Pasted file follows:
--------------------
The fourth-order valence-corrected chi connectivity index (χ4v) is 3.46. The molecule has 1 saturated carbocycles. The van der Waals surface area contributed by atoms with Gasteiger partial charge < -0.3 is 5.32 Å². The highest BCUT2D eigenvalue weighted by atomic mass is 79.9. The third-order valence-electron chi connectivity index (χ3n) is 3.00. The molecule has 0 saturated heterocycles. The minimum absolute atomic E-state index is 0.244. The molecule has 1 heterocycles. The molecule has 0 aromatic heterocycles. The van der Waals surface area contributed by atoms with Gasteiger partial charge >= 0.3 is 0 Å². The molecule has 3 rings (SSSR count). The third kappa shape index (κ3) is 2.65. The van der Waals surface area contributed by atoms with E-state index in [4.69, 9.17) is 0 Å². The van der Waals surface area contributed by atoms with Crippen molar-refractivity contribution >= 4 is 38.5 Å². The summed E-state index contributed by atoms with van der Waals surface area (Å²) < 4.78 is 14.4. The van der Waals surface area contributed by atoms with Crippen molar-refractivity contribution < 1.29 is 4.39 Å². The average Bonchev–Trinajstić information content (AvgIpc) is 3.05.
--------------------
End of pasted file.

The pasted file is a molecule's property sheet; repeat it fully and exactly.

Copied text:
The fourth-order valence-corrected chi connectivity index (χ4v) is 3.46. The molecule has 1 saturated carbocycles. The van der Waals surface area contributed by atoms with Gasteiger partial charge < -0.3 is 5.32 Å². The highest BCUT2D eigenvalue weighted by atomic mass is 79.9. The third-order valence-electron chi connectivity index (χ3n) is 3.00. The molecule has 0 saturated heterocycles. The minimum absolute atomic E-state index is 0.244. The molecule has 1 heterocycles. The molecule has 0 aromatic heterocycles. The van der Waals surface area contributed by atoms with Gasteiger partial charge >= 0.3 is 0 Å². The molecule has 3 rings (SSSR count). The third kappa shape index (κ3) is 2.65. The van der Waals surface area contributed by atoms with E-state index in [4.69, 9.17) is 0 Å². The van der Waals surface area contributed by atoms with Crippen molar-refractivity contribution >= 4 is 38.5 Å². The summed E-state index contributed by atoms with van der Waals surface area (Å²) < 4.78 is 14.4. The van der Waals surface area contributed by atoms with Crippen molar-refractivity contribution < 1.29 is 4.39 Å². The average Bonchev–Trinajstić information content (AvgIpc) is 3.05.